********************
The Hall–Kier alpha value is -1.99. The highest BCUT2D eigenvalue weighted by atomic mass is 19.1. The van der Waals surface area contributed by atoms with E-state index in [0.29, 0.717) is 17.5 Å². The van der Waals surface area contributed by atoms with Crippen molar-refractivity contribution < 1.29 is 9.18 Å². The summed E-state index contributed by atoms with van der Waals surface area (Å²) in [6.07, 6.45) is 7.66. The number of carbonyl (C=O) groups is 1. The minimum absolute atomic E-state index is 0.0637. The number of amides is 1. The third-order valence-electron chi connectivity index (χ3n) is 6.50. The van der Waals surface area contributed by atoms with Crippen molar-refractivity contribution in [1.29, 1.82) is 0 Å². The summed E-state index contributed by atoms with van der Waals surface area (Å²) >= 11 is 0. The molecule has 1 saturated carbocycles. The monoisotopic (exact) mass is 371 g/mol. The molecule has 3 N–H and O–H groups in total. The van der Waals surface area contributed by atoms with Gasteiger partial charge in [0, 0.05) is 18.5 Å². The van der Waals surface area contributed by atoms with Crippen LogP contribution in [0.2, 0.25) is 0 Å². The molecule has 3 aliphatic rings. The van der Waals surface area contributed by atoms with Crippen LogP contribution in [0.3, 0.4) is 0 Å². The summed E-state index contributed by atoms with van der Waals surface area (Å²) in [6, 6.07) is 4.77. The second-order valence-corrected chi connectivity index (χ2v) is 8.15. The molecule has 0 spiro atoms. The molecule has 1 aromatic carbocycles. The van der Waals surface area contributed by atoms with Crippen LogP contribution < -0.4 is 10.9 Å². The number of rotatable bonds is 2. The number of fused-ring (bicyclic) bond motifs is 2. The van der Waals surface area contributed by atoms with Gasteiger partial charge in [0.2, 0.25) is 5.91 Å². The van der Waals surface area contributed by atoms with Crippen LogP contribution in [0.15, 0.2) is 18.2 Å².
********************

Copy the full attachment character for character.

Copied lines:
The Hall–Kier alpha value is -1.99. The highest BCUT2D eigenvalue weighted by atomic mass is 19.1. The van der Waals surface area contributed by atoms with E-state index in [0.29, 0.717) is 17.5 Å². The van der Waals surface area contributed by atoms with Crippen molar-refractivity contribution < 1.29 is 9.18 Å². The summed E-state index contributed by atoms with van der Waals surface area (Å²) in [6.07, 6.45) is 7.66. The number of carbonyl (C=O) groups is 1. The minimum absolute atomic E-state index is 0.0637. The number of amides is 1. The third-order valence-electron chi connectivity index (χ3n) is 6.50. The van der Waals surface area contributed by atoms with Crippen molar-refractivity contribution in [1.29, 1.82) is 0 Å². The summed E-state index contributed by atoms with van der Waals surface area (Å²) >= 11 is 0. The molecule has 1 saturated carbocycles. The monoisotopic (exact) mass is 371 g/mol. The molecule has 3 N–H and O–H groups in total. The van der Waals surface area contributed by atoms with Gasteiger partial charge in [0, 0.05) is 18.5 Å². The van der Waals surface area contributed by atoms with Crippen LogP contribution in [0.2, 0.25) is 0 Å². The molecule has 3 aliphatic rings. The van der Waals surface area contributed by atoms with Crippen LogP contribution in [0.3, 0.4) is 0 Å². The summed E-state index contributed by atoms with van der Waals surface area (Å²) in [6, 6.07) is 4.77. The second-order valence-corrected chi connectivity index (χ2v) is 8.15. The molecule has 0 spiro atoms. The molecule has 1 aromatic carbocycles. The van der Waals surface area contributed by atoms with Crippen LogP contribution < -0.4 is 10.9 Å². The number of rotatable bonds is 2. The number of fused-ring (bicyclic) bond motifs is 2. The van der Waals surface area contributed by atoms with Gasteiger partial charge in [0.2, 0.25) is 5.91 Å². The van der Waals surface area contributed by atoms with Crippen LogP contribution in [0.15, 0.2) is 18.2 Å².